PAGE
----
I've been trying to film her reading for months now, but every time I get the blackberry out to record, she drops the book to steal the tablet. I was able to catch her unaware with my webcam though and I thought I would share this cute video with you!


Wednesday, September 11, 2013

Origin by Jennifer L. Armentrout

It's always difficult to write a review for a book that you've been stalking for as long as I've been stalking Origin. It's hard to step away from your own sense of hype and excitement and really examine the book for what it was, which is what I'll try to do with this review. Opal and I got off to a rough start, but with that ending - whoa - I've been waiting on Origin for what feels like forever! So when I finally got my hands on it, I couldn't have been more excited. I had the same sort of experience with the first 1/3rd or so of Origin as I did with Opal - and that was just a general feeling of "let's get on with it, already". Not because anything happening was boring, just because I felt like I kept tripping over myself to try to get to the 'big reveal' that these last few books seem to thrive on.

For the most part, I did enjoy the dual POVs that switched between Katy and Daemon. Especially as the story progressed, I thought that it added a cool new layer to the story. Was I expecting a bit more from it? Sure. Normally when an author switches to a dual POV, it's to demonstrate the differences in how the characters are perceiving the same situation. Or to up the angst when the reader knows that one character is hiding something from the others, etc. (Imagine if we'd had Blake's POV in Opal - how incredibly tense would that have been?)

Instead, it was used as another device for us to see that all that Katy and Daemon think about are each other. And I love them as much as the next fan-girl, I really do, but at the end of the day, I get it - you're in love. You'll burn the world to save her and punch anyone that gets in your way, and all that jazz. I can't deny, there were some super sweet moments, but overall, I didn't feel that the dual POV really added much to the story. It was strange actually, because at first, I was completely riveted by Katy's experiences in jail - but towards the end, I really felt like her narrative faded and got a bit bland compared to Daemon's.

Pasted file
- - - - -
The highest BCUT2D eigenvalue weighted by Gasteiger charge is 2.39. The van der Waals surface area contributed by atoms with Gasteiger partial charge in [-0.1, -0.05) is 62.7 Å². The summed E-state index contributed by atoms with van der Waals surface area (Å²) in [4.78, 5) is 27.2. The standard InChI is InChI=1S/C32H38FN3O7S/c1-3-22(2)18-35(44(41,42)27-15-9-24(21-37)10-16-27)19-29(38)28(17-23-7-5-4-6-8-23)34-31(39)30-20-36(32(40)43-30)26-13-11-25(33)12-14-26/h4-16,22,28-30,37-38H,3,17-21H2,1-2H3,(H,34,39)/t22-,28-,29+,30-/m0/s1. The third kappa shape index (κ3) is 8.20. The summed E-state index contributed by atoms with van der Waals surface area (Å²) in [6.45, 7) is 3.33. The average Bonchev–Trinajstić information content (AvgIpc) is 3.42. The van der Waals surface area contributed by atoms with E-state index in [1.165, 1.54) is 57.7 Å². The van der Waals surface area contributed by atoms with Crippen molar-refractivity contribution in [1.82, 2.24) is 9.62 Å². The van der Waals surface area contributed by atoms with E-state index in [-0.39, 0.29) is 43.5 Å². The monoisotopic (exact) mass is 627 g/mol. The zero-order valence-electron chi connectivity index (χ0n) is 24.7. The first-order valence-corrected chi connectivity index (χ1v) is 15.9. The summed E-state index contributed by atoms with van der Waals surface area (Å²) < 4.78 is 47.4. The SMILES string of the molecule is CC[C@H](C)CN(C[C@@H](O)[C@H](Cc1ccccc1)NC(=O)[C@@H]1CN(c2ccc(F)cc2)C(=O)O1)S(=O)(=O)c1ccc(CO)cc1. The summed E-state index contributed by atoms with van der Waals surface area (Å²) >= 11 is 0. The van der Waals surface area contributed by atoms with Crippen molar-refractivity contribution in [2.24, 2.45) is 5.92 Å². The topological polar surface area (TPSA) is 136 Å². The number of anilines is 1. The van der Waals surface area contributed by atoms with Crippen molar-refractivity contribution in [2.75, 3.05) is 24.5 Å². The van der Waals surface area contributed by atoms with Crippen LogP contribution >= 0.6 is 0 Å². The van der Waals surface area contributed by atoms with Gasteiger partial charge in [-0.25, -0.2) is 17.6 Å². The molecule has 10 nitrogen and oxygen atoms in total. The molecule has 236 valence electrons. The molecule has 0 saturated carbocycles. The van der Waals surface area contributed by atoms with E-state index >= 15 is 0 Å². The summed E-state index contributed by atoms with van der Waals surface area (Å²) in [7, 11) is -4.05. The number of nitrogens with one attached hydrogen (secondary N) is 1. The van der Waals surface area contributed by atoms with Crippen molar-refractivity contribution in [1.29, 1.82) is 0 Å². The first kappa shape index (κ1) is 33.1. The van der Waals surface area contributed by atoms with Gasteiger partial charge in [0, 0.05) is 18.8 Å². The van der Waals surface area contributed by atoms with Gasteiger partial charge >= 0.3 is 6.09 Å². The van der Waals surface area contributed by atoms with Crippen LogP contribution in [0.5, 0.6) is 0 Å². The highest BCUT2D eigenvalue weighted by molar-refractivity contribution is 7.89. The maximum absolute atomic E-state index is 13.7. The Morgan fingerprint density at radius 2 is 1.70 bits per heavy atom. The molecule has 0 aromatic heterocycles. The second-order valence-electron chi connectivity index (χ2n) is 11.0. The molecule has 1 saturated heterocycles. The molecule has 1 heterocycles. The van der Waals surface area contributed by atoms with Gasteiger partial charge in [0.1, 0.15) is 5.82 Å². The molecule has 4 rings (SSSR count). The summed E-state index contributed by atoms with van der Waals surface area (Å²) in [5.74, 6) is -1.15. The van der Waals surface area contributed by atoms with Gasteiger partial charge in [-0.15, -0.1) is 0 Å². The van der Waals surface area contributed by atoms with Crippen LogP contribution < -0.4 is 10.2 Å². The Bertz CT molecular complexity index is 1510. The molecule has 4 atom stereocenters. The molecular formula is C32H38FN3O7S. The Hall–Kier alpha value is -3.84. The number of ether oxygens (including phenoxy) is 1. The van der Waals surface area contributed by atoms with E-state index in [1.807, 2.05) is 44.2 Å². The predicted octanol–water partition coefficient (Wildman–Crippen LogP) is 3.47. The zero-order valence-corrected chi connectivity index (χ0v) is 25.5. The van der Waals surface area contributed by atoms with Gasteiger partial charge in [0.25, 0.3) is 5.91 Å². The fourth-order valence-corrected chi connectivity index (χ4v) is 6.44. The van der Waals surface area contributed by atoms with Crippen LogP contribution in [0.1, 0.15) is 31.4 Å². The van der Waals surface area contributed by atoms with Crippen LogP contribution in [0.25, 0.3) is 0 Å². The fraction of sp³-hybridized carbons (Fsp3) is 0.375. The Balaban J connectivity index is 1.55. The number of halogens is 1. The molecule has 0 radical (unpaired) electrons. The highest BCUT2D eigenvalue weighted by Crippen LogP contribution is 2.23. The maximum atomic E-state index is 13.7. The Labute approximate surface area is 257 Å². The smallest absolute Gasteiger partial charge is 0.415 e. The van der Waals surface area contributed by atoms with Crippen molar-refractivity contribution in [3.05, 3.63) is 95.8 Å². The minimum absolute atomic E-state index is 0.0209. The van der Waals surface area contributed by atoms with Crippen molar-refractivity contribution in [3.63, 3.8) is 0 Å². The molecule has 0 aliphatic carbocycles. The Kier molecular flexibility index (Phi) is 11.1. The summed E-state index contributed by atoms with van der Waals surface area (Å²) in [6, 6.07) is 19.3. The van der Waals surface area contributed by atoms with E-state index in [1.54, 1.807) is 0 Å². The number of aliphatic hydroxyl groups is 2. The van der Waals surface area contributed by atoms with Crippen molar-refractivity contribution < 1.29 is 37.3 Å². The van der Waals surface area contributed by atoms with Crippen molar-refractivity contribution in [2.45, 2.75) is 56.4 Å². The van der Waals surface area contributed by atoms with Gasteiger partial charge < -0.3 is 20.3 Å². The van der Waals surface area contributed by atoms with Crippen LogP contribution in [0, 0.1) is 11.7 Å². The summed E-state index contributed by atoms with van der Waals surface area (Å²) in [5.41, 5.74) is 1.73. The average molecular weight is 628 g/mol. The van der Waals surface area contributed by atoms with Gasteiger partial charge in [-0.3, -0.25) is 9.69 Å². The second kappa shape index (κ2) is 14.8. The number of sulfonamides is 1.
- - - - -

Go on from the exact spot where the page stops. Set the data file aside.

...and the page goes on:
All of that said, much like Opal, by the time I got to the end of Origin, I was about frothing at the mouth for the next book. The Lux series has no lack of drama and high stakes, and I absolutely love that about it. Do I think Opal and Origin probably could have been combined to be one big, incredibly mind-blowing book? Yeah, probably. But I'm also okay with them as they are.

It probably sounds like I've got lots against Origin, but I really don't. This is a series that I have thoroughly enjoyed, and will continue to follow faithfully. Something about the way that the main characters, and even the secondary characters (looking at you, Archer!) are written will just have you falling in love with them constantly. I wish we didn't need to wait another whole year to find out how everything shakes out! Things definitely got downright chaotic by the end of Origin, and Daemon and Katy definitely have quite a mess to clean up.

One thing is for damn sure though, the last book in this series is going to be EPIC!


Read an excerpt





Tuesday, September 10, 2013

Giveaway: Overpowered by Mark H. Kruger

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 Thanks to AuthorsOnTheWeb, we have an exciting giveaway for you guys: two (2) copies of Mark H. Kruger's new young adult science fiction thriller, OVERPOWERED.

Overpowered by Mark H KrugerThe world’s safest town might actually be a deadly kind of dangerous. And Nica Ashley is about to learn the hard way.

Nica Ashley is accustomed to traveling the globe with her journalist mother, so when she gets sent to live in a small town with the father she barely knows, she’s in for a bit of a culture shock. Barrington prides itself on being a sleepy, family community with the lowest crime rates in the state of Colorado. There’s even a private security force run by Barrington Technology (BarTech) and a nightly curfew for all residents.

On Nica’s first day at school, she meets Jackson Winters and finds out he went from school superstar to living ghost after his girlfriend disappeared a few months ago. When Nica follows him out after curfew one night, they both witness a mysterious green flash—and the next morning the power has gone out and all the birds are dead.

But secrets are well and alive, and as Nica and some of her friends discover they now have abilities best described as “super,” they also realize that Barrington might not be so safe. And that BarTech is looking for them.

Purchase: Amazon | Book Depository